Status:  In a notice posted Dec. 22, 2015 online, the case “was marked ‘settled but not withdrawn’ after pretrial by agreement of the parties.” The parties need to file a withdrawal or motion for stipulated judgment before Jan. 22, 2016 or else it will be dismissed.

Town of Wilton, Board of Education, Town Officials


File Date:  Nov. 19, 2015
Description:  Marissa and Christopher Lowthert filed a lawsuit in Stamford Superior Court against the Wilton Board of Education, the Wilton Public School District, the Town of Wilton and multiple town officials, including former superintendent Gary Richards, Board of Education chairman Bruce Likly and former first selectman Bill Brennan.

In the lawsuit, filed on behalf of their children, the Lowtherts assert that their children “were injured after being subjected for years to wet building conditions, mold, poor indoor air quality, high carbon dioxide and poor ventilation in the Town of Wilton public school system.”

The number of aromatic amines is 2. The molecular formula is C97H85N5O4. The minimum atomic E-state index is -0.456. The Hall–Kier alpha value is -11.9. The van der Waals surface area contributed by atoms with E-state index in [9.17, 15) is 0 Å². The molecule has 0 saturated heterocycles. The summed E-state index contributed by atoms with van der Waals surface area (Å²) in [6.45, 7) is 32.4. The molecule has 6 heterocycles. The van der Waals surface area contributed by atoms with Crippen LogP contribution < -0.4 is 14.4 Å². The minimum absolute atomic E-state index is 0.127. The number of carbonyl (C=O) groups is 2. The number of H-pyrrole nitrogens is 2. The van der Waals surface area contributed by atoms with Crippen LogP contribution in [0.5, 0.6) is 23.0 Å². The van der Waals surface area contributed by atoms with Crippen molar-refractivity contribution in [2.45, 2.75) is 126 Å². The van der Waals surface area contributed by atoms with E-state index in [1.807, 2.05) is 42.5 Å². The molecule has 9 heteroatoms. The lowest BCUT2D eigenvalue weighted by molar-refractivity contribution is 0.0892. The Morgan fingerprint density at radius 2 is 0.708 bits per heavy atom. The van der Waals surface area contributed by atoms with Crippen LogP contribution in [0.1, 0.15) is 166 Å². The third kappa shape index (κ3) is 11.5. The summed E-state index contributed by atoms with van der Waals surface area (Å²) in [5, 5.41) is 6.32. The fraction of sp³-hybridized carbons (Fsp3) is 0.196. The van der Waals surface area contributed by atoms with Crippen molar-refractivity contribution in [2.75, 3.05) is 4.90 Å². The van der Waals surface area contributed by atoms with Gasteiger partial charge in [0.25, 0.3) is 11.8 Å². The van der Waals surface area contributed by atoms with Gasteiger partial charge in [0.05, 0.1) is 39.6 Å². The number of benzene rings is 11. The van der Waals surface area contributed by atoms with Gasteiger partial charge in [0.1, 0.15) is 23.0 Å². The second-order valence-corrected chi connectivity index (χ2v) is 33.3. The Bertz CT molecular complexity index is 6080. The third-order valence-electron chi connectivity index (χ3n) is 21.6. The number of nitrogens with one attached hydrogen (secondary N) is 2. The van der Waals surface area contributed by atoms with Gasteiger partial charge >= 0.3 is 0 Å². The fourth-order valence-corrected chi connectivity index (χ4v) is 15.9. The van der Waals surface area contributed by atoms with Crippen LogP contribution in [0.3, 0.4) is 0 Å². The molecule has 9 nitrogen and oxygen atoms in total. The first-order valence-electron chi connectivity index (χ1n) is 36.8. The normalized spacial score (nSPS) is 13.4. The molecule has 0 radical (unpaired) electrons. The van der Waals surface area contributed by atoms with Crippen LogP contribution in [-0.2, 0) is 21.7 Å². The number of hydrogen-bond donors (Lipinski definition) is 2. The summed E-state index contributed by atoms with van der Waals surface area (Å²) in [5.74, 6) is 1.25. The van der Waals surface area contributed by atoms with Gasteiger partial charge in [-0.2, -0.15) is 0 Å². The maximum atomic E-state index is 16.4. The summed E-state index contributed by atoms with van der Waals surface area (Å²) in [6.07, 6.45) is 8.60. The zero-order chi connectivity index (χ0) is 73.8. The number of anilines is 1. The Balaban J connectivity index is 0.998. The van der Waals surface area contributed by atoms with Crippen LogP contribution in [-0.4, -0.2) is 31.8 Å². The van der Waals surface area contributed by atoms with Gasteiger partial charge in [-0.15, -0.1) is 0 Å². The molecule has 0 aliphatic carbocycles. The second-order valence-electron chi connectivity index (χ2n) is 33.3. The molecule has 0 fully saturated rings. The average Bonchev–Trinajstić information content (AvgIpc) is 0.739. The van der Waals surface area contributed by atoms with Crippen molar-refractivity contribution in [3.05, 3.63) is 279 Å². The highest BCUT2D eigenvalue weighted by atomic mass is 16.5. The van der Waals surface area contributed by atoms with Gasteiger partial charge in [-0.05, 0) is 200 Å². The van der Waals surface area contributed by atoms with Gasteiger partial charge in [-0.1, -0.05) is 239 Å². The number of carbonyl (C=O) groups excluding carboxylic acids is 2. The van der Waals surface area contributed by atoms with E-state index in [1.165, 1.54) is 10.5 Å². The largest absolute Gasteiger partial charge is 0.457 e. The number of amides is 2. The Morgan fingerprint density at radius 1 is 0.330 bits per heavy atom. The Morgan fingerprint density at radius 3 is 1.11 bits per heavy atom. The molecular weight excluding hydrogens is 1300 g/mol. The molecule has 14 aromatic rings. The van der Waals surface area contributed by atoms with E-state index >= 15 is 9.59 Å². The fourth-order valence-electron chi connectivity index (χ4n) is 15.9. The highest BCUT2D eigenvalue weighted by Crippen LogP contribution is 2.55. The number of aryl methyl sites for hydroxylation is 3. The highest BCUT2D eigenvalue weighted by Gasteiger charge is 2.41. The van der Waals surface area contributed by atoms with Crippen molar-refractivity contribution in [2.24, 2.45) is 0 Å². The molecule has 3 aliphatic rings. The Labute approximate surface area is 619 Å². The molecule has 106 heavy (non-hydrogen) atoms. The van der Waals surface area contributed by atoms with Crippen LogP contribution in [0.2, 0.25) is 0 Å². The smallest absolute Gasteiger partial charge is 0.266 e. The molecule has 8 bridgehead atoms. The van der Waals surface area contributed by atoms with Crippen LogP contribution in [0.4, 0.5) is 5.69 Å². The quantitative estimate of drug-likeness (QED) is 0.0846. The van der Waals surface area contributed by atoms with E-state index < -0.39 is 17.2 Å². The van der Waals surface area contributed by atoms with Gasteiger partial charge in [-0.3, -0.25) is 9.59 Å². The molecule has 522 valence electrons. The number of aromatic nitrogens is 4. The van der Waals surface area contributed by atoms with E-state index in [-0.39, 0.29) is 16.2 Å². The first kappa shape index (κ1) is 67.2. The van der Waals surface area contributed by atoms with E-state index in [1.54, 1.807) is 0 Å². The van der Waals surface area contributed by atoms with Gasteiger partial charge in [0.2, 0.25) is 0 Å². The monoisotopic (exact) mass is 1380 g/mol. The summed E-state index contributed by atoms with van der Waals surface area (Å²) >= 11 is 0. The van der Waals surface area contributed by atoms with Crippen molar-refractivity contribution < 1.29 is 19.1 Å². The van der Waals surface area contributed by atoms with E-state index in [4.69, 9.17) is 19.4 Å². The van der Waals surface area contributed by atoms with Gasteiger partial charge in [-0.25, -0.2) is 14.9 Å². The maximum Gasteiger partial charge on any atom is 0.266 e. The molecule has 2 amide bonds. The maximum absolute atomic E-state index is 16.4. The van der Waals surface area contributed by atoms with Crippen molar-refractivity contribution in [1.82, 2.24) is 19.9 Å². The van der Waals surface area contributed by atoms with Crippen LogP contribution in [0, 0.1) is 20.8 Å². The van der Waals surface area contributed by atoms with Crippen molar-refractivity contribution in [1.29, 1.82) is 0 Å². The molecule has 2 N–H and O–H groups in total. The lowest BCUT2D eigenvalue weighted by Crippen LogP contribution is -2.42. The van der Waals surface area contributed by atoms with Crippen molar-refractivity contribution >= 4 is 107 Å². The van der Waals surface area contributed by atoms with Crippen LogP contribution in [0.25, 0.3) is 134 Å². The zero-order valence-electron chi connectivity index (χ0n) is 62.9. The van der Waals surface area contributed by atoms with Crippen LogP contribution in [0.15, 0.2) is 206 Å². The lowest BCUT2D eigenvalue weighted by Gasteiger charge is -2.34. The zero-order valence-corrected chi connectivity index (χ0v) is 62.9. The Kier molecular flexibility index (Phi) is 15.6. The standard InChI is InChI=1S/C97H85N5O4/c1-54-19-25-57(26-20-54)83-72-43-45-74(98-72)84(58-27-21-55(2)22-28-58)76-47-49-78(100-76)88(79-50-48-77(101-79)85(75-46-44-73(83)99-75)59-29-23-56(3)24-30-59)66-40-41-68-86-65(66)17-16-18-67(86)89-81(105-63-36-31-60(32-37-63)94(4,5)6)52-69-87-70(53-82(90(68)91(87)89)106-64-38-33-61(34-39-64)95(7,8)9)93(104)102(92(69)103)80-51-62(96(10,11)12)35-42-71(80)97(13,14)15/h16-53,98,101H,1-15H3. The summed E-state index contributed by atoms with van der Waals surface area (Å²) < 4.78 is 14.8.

It also charges that the poor indoor air quality conditions at Miller-Driscoll were known to the named defendants “for a number of years.”

The lawsuit alleges that the Lowthert children “sustained the following serious injuries some or all of which may be long-term or permanent in nature” and lists respiratory symptoms including chronic congestion; cognitive symptoms; asthma; building related illness; mold allergy; allergic symptoms; nosebleeds; headaches; sore throat; nausea; behavioral changes; insomnia; fatigue and loss of appetite, among them.

In addition to the Town of Wilton, the Board of Education and the Wilton Public Schools, the complete list of defendants named in the suit includes: former superintendent Gary Richards; BoE chairman Bruce Likly; former first selectman Bill Brennan; former Miller-Driscoll principal Cheryl Jensen-Gerner; and Wilton Schools’ director of financial planning and operations Ken Post.

Lowthert originally filed a notice of claim in May of 2014, informing the town of her intent to sue.

Status:  There is a status conference between the parties and their attorneys in the judges chambers on Jan. 29, 2016. In the meantime, the defendants’ attorney has requested an extension of time to plead, which the judge granted. That extension was granted until Feb. 15, 2016.